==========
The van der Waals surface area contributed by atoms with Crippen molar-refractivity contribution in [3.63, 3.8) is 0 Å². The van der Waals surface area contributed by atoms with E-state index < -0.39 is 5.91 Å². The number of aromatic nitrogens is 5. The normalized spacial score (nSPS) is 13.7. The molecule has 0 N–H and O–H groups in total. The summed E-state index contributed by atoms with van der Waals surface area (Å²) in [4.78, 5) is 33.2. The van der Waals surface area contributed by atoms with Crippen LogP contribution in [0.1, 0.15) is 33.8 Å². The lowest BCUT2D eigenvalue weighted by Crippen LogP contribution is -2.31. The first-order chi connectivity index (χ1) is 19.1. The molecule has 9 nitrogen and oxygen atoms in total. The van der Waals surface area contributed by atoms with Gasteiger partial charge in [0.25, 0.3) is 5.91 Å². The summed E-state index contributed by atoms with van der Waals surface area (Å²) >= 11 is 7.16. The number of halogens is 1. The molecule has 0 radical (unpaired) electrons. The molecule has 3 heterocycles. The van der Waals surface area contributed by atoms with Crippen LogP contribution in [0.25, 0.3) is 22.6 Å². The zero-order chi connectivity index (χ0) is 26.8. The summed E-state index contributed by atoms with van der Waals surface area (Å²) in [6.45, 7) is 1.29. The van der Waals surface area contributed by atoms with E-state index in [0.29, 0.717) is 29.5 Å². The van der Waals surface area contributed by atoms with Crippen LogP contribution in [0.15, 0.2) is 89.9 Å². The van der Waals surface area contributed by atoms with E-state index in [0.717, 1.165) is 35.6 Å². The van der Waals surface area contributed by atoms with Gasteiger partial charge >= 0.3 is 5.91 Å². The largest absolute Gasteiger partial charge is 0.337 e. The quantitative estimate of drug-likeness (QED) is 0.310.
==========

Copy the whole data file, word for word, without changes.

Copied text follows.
The van der Waals surface area contributed by atoms with Crippen molar-refractivity contribution in [3.63, 3.8) is 0 Å². The van der Waals surface area contributed by atoms with E-state index < -0.39 is 5.91 Å². The number of aromatic nitrogens is 5. The normalized spacial score (nSPS) is 13.7. The molecule has 0 N–H and O–H groups in total. The summed E-state index contributed by atoms with van der Waals surface area (Å²) in [4.78, 5) is 33.2. The van der Waals surface area contributed by atoms with Crippen LogP contribution in [0.1, 0.15) is 33.8 Å². The lowest BCUT2D eigenvalue weighted by Crippen LogP contribution is -2.31. The first-order chi connectivity index (χ1) is 19.1. The molecule has 9 nitrogen and oxygen atoms in total. The van der Waals surface area contributed by atoms with Gasteiger partial charge in [0.25, 0.3) is 5.91 Å². The summed E-state index contributed by atoms with van der Waals surface area (Å²) >= 11 is 7.16. The number of halogens is 1. The molecule has 0 radical (unpaired) electrons. The molecule has 3 heterocycles. The van der Waals surface area contributed by atoms with Crippen LogP contribution in [0.25, 0.3) is 22.6 Å². The zero-order chi connectivity index (χ0) is 26.8. The summed E-state index contributed by atoms with van der Waals surface area (Å²) in [6.45, 7) is 1.29. The van der Waals surface area contributed by atoms with E-state index in [0.29, 0.717) is 29.5 Å². The van der Waals surface area contributed by atoms with Crippen LogP contribution in [0.15, 0.2) is 89.9 Å². The van der Waals surface area contributed by atoms with E-state index in [0.717, 1.165) is 35.6 Å². The van der Waals surface area contributed by atoms with Gasteiger partial charge >= 0.3 is 5.91 Å². The largest absolute Gasteiger partial charge is 0.337 e. The quantitative estimate of drug-likeness (QED) is 0.310.